played those games originally knows that most of those are bonafide
classics. Splat! was never actually released, but is a
decent game (although certainly not on the level of most others
included here). The ones that arenít all have some redeeming qualitiesÖin
their original form at least. A few of these games just donít
translate well to the PS2, due to the differences in controllers. I
never played Marble Madness in the arcade, but itís simply
too hard to control on PS2. Iím assuming it was much better with
the original trackballs, given everything Iíve heard about the
game. The worst is Rampart, which I loved in its original
form but is very hard to control with the PS2 controller. A big
part of that game is rebuilding the castle after each round of
battle, but this is timed and itís difficult to place each
Tetris-like piece exactly where it should go. The result is that
the player will often lose because they run out of time and donít
get their castle rebuilt, even if normally itíd be easy to do. On
the whole though, the PS2 controller does an admirable job with most
of these games.
So the games
are awesome, but almost as important when repackaging old games is
the presentation. This is where this package falters. The game
selection screen uses a cryptic Egyptian-style tablet with icons to
represent each game arranged in alphabetical order, making it hard
to tell which game is which at first glance. When an icon is
highlighted an intro video is played in the middle of the tablet,
but these often donít show the gameís name clearly or wait a few
seconds to do so. On top of that, the Egyptian motif is simply ugly
and clashes with everything else.
The extras are
mostly rehashes of those already found in past Midway compilations,
and seem thrown on the disk haphazardly. Theyíre all found in the
History section, but the menu used to navigate them is clunky and
interviews are heavily compressed and low quality. Worse, almost
none of the interviews provide more information than the guyís
name. They arenít dated, they donít tell what the person being
interviewed worked on, and they donít provide any other information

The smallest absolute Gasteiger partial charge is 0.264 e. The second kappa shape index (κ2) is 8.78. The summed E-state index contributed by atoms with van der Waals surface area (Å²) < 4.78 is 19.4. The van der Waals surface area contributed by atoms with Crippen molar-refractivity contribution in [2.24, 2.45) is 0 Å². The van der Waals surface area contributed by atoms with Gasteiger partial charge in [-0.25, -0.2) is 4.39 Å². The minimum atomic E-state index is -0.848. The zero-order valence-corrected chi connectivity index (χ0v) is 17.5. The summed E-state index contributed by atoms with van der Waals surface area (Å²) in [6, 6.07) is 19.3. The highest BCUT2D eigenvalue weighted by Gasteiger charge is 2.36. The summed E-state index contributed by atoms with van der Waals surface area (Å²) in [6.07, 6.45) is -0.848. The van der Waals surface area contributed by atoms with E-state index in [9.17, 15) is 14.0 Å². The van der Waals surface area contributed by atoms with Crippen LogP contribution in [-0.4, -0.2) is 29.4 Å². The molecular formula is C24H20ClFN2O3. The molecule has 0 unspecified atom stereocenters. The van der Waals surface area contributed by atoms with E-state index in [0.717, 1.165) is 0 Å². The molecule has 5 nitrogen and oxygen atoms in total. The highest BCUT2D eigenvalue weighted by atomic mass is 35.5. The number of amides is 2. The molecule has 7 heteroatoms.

that would be good to know. Iím fairly knowledgeable about the
history of the industry, but I had trouble understanding why I
should care about some of the people interviewed. Other forms of
extras include Trivia, Gallery, and general History information.
Like the interviews, these are only included for some games and not
others with no way to tell which without actually going to the
menu. Those sections couldíve at least been grayed out or something
if there was none available for that game.
sounds and graphics are totally dependent on the game being played,
but in each case theyíre emulated almost perfectly. The framerate
stutters a bit in a couple newer games, but itís always playable and
stable enough. The only real problem with this game graphically is
the ugly interface Midway decided to wrap it up in.
24 classic games for a mere $20.
Even if they are recycled, the interviews can be entertaining at
times. The other history information is good too, when itís
included that is.
Several games support 3 or 4 players via multitap.
The interface is horrible.
The extras are
mostly recycled, bare bones offerings.
for a few games suffer on the PS2's controller.
buy this game if the menus were all text-based. Despite the lacking
extras and clunky menu layout, one just canít argue with 24 classics
for $20. Those of you looking for a history lesson might be
disappointed, but those of you that just want to play some classics
will be pleased.